A new book reveals several previously unknown secrets about Pope John Paul II. One of them is that he practiced flagellation -- whipping himself with a belt as an act of penitence.
The book is called "Why He's a Saint," written by Monsignor Slawomir Oder, the postulator, or main promoter, for John Paul's canonization cause. It is based on the testimony of the 114 witnesses and boxes of documentation Oder gathered on John Paul's life to support the case for sainthood.
At a news conference in Italy on Tuesday, Oder defended the late Pontiff's use of self-mortification, which some faithful use to remind them of the suffering of Jesus on the cross.
"It's an instrument of Christian perfection," Oder said, responding to questions about how such a practice could be condoned considering Catholic teaching holds that the human body is a gift from God.
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In the book, Oder wrote that John Paul frequently denied himself food, especially during Lent, and "frequently spent the night on the bare floor," messing up his bed in the morning so he wouldn't draw attention to his act of penitence.
"But it wasn't limited to this. As some members of his close entourage in Poland and in the Vatican were able to hear with their own ears, John Paul flagellated himself. In his armoire, amid all the vestments and hanging on a hanger, was a belt which he used as a whip and which he always brought to Castel Gandolfo," the papal retreat where John Paul vacationed each summer.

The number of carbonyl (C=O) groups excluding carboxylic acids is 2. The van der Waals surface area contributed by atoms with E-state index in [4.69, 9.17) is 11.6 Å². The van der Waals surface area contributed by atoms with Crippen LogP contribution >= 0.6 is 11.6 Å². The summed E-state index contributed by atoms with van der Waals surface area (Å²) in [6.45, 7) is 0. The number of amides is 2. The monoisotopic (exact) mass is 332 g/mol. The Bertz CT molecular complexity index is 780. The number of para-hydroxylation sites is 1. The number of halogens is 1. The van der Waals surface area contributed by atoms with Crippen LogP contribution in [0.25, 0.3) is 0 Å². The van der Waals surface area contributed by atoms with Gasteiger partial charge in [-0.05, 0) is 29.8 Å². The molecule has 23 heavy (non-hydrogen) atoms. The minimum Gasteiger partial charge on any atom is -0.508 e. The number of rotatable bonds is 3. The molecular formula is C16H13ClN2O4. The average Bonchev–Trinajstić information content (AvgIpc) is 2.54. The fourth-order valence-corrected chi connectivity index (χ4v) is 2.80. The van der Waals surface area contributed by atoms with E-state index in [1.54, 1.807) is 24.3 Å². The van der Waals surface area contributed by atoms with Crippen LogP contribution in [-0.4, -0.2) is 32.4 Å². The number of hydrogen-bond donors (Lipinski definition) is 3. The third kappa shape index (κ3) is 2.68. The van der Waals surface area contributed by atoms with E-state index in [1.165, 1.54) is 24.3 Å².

While there had long been rumors that John Paul practiced self-mortification, the book provides the first confirmation of it.
The book also reveals that John Paul forgave his would-be assassin in the ambulance on the way to the hospital in 1981. That information comes from a draft of a speech that he never gave. He wrote that while he had forgiven Ali Agca that day, "the possibility of pronouncing it before in the ambulance that brought me from the Vatican to the Gemelli hospital where the first and decisive surgery was performed - I consider the fruit of a particular grace given to me by Jesus."
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The book says John Paul considered the possibility of resigning when he turned 75, the normal retirement age for bishops, going so far as to convene a group of close collaborators for an informal discussion on the topic.
He asked then-Cardinal Joseph Ratzinger, head of the Vatican's orthodoxy office and now Pope Benedict XVI, to study the theological and historic issues implied in having an "emeritus pope."
Although he did outline circumstances in which he might resign, in the end, he never did. John Paul died in 2005 after suffering with Parkinson's disease for many years. His case for sainthood is moving through The Vatican bureaucracy.